Faculty of Chemistry and Earth SciencesGovernance of Risk and Resources (Santiago de Chile)
Students enrolled in ‘Governance of risk and resources’ consider the (political, social and economical) controllability of various interactions between humans and the environment from a problem-centred and application-oriented perspective.
The term governance refers to the manifold processes of coordinated collective action in a society shaped by interdependencies. It has a generally positive connotation as it refers to modern, voluntary-participative forms of governing and regulating for the public benefit. Thanks to the targeted view of risks and resources, scientists and students are confronted with complex issues of humans and the environment at various but interconnected geographical benchmark levels. The roots of the problems can be found in regional contexts but may have an effect in other locations or even globally. Nation states are increasingly reaching their control limits in terms of tackling problems related to humans and the environment, which is why new, coordinated, multiscalar governance solutions are becoming necessary.
Special Features and Characteristics
The Master’s degree programme ‘Governance of risk and resources’, taught at the Heidelberg Centre for Latin America (Heidelberg Center für Lateinamerika, HCLA) in Santiago de Chile is a fee-based academic programme for continuing education. The degree programme is a cooperation project between Heidelberg University’s Institute of Geography, the Universidad Catolica de Chile and Universidad de Chile. All three partners contribute their own, perfectly compatible educational cultures and skills to the Master’s programme.
The students who enrol in the Master’s programme have a variety of professional perspectives and backgrounds: Geography, law and engineering (agricultural, forestry and water engineers) are represented as well as political and social sciences, and business and economics. Another defining characteristic of the academic programme is the diversity of cultural perspectives. The students who learn together in Santiago gained their professional experiences in Chile, Germany, Colombia, Brazil, Peru or Ecuador. This diversity of cultural perspectives naturally enriches the numerous group assignments in which students analyse and design concrete, case-based governance processes.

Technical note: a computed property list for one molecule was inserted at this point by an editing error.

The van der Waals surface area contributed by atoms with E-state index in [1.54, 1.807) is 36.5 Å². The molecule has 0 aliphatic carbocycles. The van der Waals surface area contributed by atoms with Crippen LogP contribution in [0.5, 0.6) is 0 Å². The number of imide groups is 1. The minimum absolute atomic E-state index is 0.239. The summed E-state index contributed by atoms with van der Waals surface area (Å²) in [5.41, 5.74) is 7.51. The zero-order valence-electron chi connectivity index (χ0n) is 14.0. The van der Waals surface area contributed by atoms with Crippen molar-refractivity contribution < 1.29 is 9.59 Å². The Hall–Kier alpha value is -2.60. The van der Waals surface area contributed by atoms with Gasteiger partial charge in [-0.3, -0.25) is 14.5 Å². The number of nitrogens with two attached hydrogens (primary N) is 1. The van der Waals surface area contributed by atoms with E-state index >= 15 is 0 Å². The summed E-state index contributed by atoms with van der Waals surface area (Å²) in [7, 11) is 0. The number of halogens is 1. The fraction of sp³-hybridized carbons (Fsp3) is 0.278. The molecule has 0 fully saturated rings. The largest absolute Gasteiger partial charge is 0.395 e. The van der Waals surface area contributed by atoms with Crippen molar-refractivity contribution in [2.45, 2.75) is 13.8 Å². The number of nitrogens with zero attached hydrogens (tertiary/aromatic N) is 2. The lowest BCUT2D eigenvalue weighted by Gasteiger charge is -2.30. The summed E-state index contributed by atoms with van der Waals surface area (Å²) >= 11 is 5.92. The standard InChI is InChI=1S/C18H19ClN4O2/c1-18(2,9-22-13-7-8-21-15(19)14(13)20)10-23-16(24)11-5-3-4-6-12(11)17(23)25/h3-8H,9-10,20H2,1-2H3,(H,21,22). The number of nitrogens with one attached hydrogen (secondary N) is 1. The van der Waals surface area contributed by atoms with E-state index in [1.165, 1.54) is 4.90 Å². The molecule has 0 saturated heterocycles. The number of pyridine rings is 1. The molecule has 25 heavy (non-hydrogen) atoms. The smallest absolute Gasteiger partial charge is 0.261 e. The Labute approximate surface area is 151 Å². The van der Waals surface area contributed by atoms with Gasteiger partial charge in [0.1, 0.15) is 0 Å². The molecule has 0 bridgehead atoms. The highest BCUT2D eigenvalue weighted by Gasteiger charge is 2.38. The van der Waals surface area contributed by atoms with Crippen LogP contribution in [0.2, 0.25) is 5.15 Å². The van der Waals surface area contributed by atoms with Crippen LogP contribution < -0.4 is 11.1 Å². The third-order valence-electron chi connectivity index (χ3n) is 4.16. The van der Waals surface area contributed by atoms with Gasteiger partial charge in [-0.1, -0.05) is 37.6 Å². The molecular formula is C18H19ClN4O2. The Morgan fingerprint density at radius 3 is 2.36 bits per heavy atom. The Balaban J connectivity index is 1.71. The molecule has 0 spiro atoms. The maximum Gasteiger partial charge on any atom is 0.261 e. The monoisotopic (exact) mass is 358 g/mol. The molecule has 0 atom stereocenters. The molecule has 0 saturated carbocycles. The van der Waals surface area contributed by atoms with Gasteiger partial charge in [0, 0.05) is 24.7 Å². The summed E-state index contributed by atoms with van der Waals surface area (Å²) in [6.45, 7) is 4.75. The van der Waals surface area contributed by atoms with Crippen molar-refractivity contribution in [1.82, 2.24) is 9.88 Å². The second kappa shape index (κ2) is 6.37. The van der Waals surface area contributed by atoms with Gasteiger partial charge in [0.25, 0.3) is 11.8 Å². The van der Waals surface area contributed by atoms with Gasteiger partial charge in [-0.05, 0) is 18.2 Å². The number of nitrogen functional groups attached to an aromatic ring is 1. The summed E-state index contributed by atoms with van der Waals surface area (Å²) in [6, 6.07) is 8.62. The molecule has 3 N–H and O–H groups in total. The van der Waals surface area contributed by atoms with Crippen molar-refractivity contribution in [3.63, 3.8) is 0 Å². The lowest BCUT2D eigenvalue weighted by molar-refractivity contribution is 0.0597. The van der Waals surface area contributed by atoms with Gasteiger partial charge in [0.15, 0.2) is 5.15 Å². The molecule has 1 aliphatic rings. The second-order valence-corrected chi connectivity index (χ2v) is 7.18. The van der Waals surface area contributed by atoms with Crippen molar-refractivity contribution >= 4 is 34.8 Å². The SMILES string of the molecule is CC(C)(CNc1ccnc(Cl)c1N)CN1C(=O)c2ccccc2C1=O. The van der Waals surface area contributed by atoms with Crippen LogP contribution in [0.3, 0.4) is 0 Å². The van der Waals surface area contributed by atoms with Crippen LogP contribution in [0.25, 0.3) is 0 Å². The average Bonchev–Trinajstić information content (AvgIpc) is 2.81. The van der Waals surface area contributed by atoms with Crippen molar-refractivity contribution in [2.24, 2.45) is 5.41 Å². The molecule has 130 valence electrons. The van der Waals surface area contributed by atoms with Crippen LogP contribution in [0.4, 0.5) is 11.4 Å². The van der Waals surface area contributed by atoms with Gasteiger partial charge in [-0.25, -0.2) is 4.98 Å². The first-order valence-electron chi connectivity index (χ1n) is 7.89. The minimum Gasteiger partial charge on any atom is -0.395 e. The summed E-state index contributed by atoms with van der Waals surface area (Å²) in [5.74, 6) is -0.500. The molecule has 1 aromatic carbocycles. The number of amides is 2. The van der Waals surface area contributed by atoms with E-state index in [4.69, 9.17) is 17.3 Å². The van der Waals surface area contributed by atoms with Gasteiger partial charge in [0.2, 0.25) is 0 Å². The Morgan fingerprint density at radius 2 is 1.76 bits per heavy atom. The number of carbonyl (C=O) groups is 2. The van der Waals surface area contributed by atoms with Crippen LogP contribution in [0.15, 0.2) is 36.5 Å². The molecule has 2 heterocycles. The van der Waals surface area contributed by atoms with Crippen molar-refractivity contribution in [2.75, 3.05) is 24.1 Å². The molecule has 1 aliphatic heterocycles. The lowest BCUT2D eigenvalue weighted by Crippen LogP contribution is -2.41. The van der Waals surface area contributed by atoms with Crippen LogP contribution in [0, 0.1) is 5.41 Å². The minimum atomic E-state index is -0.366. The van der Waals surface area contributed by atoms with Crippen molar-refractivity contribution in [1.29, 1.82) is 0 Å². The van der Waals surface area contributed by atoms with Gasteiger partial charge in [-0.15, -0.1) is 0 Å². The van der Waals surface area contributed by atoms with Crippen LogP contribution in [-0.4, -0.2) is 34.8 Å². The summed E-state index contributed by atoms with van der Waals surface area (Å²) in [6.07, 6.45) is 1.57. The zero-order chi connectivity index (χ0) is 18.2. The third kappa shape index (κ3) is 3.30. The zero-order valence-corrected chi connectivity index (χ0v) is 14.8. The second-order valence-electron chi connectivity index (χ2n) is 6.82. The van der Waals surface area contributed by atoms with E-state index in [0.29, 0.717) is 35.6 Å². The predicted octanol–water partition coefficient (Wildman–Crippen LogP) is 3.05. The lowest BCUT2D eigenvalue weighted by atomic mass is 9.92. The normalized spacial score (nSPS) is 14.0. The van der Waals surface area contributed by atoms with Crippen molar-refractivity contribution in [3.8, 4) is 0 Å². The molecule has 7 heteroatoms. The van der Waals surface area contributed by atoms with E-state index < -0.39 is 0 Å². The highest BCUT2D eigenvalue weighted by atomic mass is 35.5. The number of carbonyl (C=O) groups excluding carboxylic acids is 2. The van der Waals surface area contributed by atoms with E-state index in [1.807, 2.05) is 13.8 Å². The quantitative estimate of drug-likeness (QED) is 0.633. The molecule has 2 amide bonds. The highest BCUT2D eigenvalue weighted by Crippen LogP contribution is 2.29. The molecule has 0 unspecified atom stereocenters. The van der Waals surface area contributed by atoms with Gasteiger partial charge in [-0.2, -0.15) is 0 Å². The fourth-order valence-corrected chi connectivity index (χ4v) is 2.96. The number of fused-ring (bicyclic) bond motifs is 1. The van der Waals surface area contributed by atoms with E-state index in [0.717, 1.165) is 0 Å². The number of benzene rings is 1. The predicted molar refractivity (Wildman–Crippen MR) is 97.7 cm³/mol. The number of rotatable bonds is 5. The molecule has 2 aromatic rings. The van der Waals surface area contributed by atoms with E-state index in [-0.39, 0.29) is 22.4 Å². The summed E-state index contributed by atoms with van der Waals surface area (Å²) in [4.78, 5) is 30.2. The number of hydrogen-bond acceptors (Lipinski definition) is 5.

Controllability (or governance) of risks and resources is the main research interest. Here, governance refers to the control and regulation systems of political systems as well as in markets, organisations or networks. The relevance of the interdisciplinary perspectives of governance can be illustrated with the example of problems associated with new dimensions of natural hazards. Climate change is, for example, exerting a strong pressure for change on the economic use of water. Countries such as Chile believe a progressive market for water rights to be a governance solution to effectively and efficiently counteract overuse of resources or water pollution. Nonetheless – or perhaps exactly for this reason? – conflicts resulting from water rights are wide-spread throughout the Latin American nation. In turn, they generate (new) risks such as rural exodus or social unrest. The example of water use shows that natural hazards coupled with man-made risks can lead to social catastrophes.
The objective of the academic programme ‘Governance of risk and resources’ is to qualify students for a research-related professional career in the fields of environmental and landscape planning, resource evaluation and management, development cooperation, nature conservation and environmental protection, geoecology and eco-management, urban and regional planning, business development, business and political consulting, geo-informatics and remote sensing, public relations, and insurance business.
I study ‘Governance of risk and resources’ in order to acquire the knowledge and skills required to deal with issues of governance processes and to help improve resources management. I chose the degree programme in Santiago de Chile and Heidelberg because it is a recognised and international programme in my home country and Heidelberg University is known for its high-quality training and education. Thanks to my new skills, I will be able to improve my own work and contribute to other organisations.
Roxana Varela, 35, Governance of Risk and Resources, 3rd semester Master